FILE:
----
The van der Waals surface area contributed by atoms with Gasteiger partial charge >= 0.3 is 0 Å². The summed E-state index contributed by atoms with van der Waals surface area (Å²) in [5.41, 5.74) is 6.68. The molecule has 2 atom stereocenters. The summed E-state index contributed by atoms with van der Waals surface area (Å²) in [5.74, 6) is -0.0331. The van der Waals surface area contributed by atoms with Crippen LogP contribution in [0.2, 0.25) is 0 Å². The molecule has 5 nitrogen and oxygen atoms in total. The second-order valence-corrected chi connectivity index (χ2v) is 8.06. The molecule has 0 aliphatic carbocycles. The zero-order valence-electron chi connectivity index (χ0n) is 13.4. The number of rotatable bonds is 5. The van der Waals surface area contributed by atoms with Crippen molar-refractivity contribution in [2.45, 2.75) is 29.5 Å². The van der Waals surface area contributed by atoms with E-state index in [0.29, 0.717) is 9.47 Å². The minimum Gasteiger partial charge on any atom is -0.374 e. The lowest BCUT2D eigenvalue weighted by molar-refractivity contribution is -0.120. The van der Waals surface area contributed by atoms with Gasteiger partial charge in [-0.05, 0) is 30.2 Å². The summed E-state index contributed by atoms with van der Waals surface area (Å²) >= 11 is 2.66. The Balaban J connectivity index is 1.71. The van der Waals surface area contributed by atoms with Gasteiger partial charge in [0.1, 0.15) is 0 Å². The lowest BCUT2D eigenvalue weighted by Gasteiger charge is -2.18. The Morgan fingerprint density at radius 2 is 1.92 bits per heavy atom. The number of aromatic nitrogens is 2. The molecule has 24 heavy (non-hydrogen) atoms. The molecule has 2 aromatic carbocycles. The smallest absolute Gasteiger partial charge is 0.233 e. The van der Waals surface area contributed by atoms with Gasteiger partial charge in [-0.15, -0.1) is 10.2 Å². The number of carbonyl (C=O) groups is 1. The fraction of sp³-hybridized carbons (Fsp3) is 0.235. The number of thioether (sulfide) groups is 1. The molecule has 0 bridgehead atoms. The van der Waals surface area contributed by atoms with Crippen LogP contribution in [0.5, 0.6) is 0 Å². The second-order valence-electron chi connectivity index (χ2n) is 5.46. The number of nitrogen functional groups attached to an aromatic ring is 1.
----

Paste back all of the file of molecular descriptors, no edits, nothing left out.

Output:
The van der Waals surface area contributed by atoms with Gasteiger partial charge >= 0.3 is 0 Å². The summed E-state index contributed by atoms with van der Waals surface area (Å²) in [5.41, 5.74) is 6.68. The molecule has 2 atom stereocenters. The summed E-state index contributed by atoms with van der Waals surface area (Å²) in [5.74, 6) is -0.0331. The van der Waals surface area contributed by atoms with Crippen LogP contribution in [0.2, 0.25) is 0 Å². The molecule has 5 nitrogen and oxygen atoms in total. The second-order valence-corrected chi connectivity index (χ2v) is 8.06. The molecule has 0 aliphatic carbocycles. The zero-order valence-electron chi connectivity index (χ0n) is 13.4. The number of rotatable bonds is 5. The van der Waals surface area contributed by atoms with Crippen molar-refractivity contribution in [2.45, 2.75) is 29.5 Å². The van der Waals surface area contributed by atoms with E-state index in [0.29, 0.717) is 9.47 Å². The minimum Gasteiger partial charge on any atom is -0.374 e. The lowest BCUT2D eigenvalue weighted by molar-refractivity contribution is -0.120. The van der Waals surface area contributed by atoms with Gasteiger partial charge in [-0.05, 0) is 30.2 Å². The summed E-state index contributed by atoms with van der Waals surface area (Å²) >= 11 is 2.66. The Balaban J connectivity index is 1.71. The van der Waals surface area contributed by atoms with Gasteiger partial charge in [0.1, 0.15) is 0 Å². The lowest BCUT2D eigenvalue weighted by Gasteiger charge is -2.18. The Morgan fingerprint density at radius 2 is 1.92 bits per heavy atom. The number of aromatic nitrogens is 2. The molecule has 24 heavy (non-hydrogen) atoms. The molecule has 2 aromatic carbocycles. The smallest absolute Gasteiger partial charge is 0.233 e. The van der Waals surface area contributed by atoms with Gasteiger partial charge in [-0.15, -0.1) is 10.2 Å². The number of carbonyl (C=O) groups is 1. The fraction of sp³-hybridized carbons (Fsp3) is 0.235. The number of thioether (sulfide) groups is 1. The molecule has 0 bridgehead atoms. The van der Waals surface area contributed by atoms with Crippen LogP contribution in [0.5, 0.6) is 0 Å². The second-order valence-electron chi connectivity index (χ2n) is 5.46. The number of nitrogen functional groups attached to an aromatic ring is 1.